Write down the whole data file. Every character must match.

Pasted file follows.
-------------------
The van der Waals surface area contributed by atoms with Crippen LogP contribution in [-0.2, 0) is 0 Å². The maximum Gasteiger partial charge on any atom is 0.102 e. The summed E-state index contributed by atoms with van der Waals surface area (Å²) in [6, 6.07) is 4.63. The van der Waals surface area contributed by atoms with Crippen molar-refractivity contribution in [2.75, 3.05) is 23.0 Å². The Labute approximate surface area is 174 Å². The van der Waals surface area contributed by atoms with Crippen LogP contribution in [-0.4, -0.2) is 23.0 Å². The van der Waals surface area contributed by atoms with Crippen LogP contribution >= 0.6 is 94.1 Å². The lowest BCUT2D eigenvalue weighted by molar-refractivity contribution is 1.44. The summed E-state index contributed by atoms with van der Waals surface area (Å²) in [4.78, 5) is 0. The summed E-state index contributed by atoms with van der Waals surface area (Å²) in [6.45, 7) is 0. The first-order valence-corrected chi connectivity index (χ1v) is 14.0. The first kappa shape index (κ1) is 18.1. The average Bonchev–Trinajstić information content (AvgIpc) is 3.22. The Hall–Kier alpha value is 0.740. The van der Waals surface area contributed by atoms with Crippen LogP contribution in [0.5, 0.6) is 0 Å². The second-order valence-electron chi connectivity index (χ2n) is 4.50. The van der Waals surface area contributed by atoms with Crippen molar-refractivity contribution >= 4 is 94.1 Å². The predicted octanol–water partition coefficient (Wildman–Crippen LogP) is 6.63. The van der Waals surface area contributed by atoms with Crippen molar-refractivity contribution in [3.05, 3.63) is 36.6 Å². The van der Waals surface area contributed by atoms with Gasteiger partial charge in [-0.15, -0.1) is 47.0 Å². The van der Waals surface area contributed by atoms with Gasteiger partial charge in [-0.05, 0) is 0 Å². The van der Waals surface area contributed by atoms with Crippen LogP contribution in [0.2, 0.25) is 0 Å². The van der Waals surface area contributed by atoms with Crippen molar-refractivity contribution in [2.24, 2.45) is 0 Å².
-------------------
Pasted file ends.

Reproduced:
The van der Waals surface area contributed by atoms with Crippen LogP contribution in [-0.2, 0) is 0 Å². The maximum Gasteiger partial charge on any atom is 0.102 e. The summed E-state index contributed by atoms with van der Waals surface area (Å²) in [6, 6.07) is 4.63. The van der Waals surface area contributed by atoms with Crippen molar-refractivity contribution in [2.75, 3.05) is 23.0 Å². The Labute approximate surface area is 174 Å². The van der Waals surface area contributed by atoms with Crippen LogP contribution in [-0.4, -0.2) is 23.0 Å². The van der Waals surface area contributed by atoms with Crippen LogP contribution >= 0.6 is 94.1 Å². The lowest BCUT2D eigenvalue weighted by molar-refractivity contribution is 1.44. The summed E-state index contributed by atoms with van der Waals surface area (Å²) in [4.78, 5) is 0. The summed E-state index contributed by atoms with van der Waals surface area (Å²) in [6.45, 7) is 0. The first-order valence-corrected chi connectivity index (χ1v) is 14.0. The first kappa shape index (κ1) is 18.1. The average Bonchev–Trinajstić information content (AvgIpc) is 3.22. The Hall–Kier alpha value is 0.740. The van der Waals surface area contributed by atoms with Crippen LogP contribution in [0.5, 0.6) is 0 Å². The second-order valence-electron chi connectivity index (χ2n) is 4.50. The van der Waals surface area contributed by atoms with Crippen molar-refractivity contribution >= 4 is 94.1 Å². The predicted octanol–water partition coefficient (Wildman–Crippen LogP) is 6.63. The van der Waals surface area contributed by atoms with Crippen molar-refractivity contribution in [3.05, 3.63) is 36.6 Å². The van der Waals surface area contributed by atoms with Gasteiger partial charge in [-0.15, -0.1) is 47.0 Å². The van der Waals surface area contributed by atoms with Gasteiger partial charge in [-0.05, 0) is 0 Å². The van der Waals surface area contributed by atoms with Crippen LogP contribution in [0.2, 0.25) is 0 Å². The van der Waals surface area contributed by atoms with Crippen molar-refractivity contribution in [2.24, 2.45) is 0 Å².